Providing support for the development of your employees will sow the seeds of success.

Academy for Coaching Excellence director Maria Nemeth created a document we use regularly with clients. The ‘Life’s Intention Inventory’ lists numerous intentions, such as being well-educated and financially successful, and includes a space for people to rank these from one to five in terms of importance.

Tucked away towards the bottom of the list is ‘an effective mentor’. It could easily be overlooked. But many of our clients are nearing the end of their business lives and anticipating a change in their lifestyle.

So we have found it becomes more important to them to pass something on, assist someone in picking up where they left off, and help others grow and develop.

For us, the value of mentoring is fundamental to our practice. It goes hand in hand with other company values, such as personal development and contribution to the community.

Natural progression

The growth of mentoring in our company has been organic. The seed was sewn in 2010, when we took on a young administrator. He had completed a finance degree at Manchester University and wanted to complete the certified financial planner (CFP) qualification, at that time administered by the Institute of Financial Planning (IFP).

My fellow director Paul Jones, who had completed his CFP in 2007, poured his enthusiasm for the organisation and the pure financial planning qualification into supporting our junior. The pride when he passed the CFP was shared by Paul, who saw his protégée reach this important step on the financial planning ladder.

It was around that time Paul took on the task of setting up a Lancashire and Cumbria branch of the IFP, taking on the role of branch chair until 2014. This was my own personal period of life-changing development. Being mentored by Paul, I discovered the world of financial planning as opposed to the product-centred background I had become cynical of at my previous company.

He encouraged me to resume my professional qualifications, and even apply for awards. That feeling of being supported and encouraged was something I definitely wanted to instil in our employees when I became director of the company in 2012.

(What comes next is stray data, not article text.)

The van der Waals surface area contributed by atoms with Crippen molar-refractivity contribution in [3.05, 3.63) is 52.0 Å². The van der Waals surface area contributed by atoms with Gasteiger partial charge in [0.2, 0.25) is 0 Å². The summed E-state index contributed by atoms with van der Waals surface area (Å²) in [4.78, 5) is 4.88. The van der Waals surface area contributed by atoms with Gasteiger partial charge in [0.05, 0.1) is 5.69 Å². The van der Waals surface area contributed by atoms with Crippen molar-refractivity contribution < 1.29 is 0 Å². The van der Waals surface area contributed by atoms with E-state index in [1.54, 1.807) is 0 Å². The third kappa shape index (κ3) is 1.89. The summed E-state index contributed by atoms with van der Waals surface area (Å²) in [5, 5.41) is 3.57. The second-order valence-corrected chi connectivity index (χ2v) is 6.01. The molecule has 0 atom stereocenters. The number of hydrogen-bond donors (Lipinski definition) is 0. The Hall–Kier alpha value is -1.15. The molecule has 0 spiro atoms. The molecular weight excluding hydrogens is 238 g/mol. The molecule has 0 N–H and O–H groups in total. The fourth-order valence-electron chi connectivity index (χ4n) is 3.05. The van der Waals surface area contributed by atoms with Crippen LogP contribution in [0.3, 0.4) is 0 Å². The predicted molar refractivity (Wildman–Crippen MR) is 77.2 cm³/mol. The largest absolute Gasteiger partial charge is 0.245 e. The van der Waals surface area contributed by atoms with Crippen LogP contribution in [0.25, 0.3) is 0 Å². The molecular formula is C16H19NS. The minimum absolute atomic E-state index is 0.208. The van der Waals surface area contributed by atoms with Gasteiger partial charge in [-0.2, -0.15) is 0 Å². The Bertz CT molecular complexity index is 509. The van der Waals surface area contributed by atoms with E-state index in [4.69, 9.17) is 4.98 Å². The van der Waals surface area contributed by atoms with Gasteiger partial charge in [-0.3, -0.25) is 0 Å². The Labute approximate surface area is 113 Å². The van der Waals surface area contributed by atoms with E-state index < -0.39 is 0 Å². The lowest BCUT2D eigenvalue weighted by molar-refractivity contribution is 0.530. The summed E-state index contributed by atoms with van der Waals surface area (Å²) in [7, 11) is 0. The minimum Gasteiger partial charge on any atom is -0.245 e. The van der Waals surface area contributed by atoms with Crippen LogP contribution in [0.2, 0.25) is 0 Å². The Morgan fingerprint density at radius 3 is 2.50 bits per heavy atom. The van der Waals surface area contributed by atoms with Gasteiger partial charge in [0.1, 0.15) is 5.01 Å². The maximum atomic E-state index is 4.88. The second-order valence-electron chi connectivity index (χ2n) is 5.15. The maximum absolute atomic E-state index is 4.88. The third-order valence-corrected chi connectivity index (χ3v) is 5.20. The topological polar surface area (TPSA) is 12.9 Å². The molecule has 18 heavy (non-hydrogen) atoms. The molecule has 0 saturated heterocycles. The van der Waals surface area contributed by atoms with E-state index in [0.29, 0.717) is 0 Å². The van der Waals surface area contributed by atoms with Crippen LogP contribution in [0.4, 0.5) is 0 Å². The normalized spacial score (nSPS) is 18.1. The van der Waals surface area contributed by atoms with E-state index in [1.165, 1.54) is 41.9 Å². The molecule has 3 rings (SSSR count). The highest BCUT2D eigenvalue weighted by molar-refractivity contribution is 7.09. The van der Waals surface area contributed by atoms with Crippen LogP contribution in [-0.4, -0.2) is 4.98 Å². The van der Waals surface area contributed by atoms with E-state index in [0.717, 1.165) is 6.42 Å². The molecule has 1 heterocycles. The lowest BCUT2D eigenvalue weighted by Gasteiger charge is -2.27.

Personal development

Our current trainee is Jack Madeley. He is working part time alongside his studies for a degree in financial mathematics at Lancaster University.

As well as developing the basic administrative skills needed to make him a valued member of our team, Jack regularly sits alongside Paul or David [Norbury, senior paraplanner], cultivating an understanding of holistic financial planning as well as technical knowledge.

Both are generous with their time and explanations, pointing him in the right direction for further reading or giving him the opportunity to put together his own strategies or theories. We encourage everyone in the business to attend events, seminars or conferences. For example, we took Jack to the Personal Finance Society Festival of Financial Planning in November.

The challenge with Jack is keeping up with him. Since joining us just less than a year ago, he has completed the Chartered Insurance Institute’s R03 exam, in addition to a university year. He can run rings around us in terms of technology, and frequently greets us first thing in the morning with obscure questions about derivatives, fund management styles or occupational pensions.

We greet these challenges with enthusiasm and his endless questions with patience. Watching those financial planning lightbulb moments is like watching a child taking their first steps.

We will continue as an organisation to support and mentor our staff, and challenge each other to maintain growth and development. Not only is this beneficial to our financial planning practice and subsequently our clients, but it is what keeps us engaged, inspired, and brings joy to our work.

Jane Holt is director at Mackenzie Financial Planning.